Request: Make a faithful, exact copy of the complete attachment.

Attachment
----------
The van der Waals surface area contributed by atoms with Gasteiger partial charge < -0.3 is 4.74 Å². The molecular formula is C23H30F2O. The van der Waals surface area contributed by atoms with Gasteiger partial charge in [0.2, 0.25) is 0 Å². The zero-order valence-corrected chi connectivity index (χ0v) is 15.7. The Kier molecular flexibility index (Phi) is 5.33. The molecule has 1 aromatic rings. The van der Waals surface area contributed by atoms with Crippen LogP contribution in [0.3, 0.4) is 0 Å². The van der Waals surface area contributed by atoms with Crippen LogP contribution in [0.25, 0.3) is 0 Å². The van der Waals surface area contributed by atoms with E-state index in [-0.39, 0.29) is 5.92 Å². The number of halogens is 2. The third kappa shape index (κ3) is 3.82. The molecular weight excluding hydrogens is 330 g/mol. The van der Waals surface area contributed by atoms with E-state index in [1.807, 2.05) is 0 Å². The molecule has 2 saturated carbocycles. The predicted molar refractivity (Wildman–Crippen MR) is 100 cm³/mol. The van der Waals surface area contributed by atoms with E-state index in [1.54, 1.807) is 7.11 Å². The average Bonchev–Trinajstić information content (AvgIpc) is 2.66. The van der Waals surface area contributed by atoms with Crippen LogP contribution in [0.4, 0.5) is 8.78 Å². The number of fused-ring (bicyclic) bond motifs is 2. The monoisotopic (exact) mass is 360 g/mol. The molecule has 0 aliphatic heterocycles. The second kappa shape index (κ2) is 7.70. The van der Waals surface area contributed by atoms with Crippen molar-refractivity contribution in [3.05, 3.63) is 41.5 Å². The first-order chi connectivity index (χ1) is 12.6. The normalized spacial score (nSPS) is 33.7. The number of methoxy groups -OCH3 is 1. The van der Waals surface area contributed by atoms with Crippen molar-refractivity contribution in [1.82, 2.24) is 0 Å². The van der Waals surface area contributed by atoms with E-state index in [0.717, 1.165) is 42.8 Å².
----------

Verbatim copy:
The van der Waals surface area contributed by atoms with Gasteiger partial charge < -0.3 is 4.74 Å². The molecular formula is C23H30F2O. The van der Waals surface area contributed by atoms with Gasteiger partial charge in [0.2, 0.25) is 0 Å². The zero-order valence-corrected chi connectivity index (χ0v) is 15.7. The Kier molecular flexibility index (Phi) is 5.33. The molecule has 1 aromatic rings. The van der Waals surface area contributed by atoms with Crippen LogP contribution in [0.3, 0.4) is 0 Å². The van der Waals surface area contributed by atoms with Crippen LogP contribution in [0.25, 0.3) is 0 Å². The van der Waals surface area contributed by atoms with E-state index in [-0.39, 0.29) is 5.92 Å². The number of halogens is 2. The third kappa shape index (κ3) is 3.82. The molecular weight excluding hydrogens is 330 g/mol. The van der Waals surface area contributed by atoms with E-state index in [1.807, 2.05) is 0 Å². The molecule has 2 saturated carbocycles. The predicted molar refractivity (Wildman–Crippen MR) is 100 cm³/mol. The van der Waals surface area contributed by atoms with E-state index in [1.54, 1.807) is 7.11 Å². The average Bonchev–Trinajstić information content (AvgIpc) is 2.66. The van der Waals surface area contributed by atoms with Crippen LogP contribution in [0.4, 0.5) is 8.78 Å². The number of fused-ring (bicyclic) bond motifs is 2. The monoisotopic (exact) mass is 360 g/mol. The molecule has 0 aliphatic heterocycles. The second kappa shape index (κ2) is 7.70. The van der Waals surface area contributed by atoms with Crippen molar-refractivity contribution in [3.05, 3.63) is 41.5 Å². The first-order chi connectivity index (χ1) is 12.6. The normalized spacial score (nSPS) is 33.7. The number of methoxy groups -OCH3 is 1. The van der Waals surface area contributed by atoms with Crippen molar-refractivity contribution in [1.82, 2.24) is 0 Å². The van der Waals surface area contributed by atoms with E-state index in [0.717, 1.165) is 42.8 Å².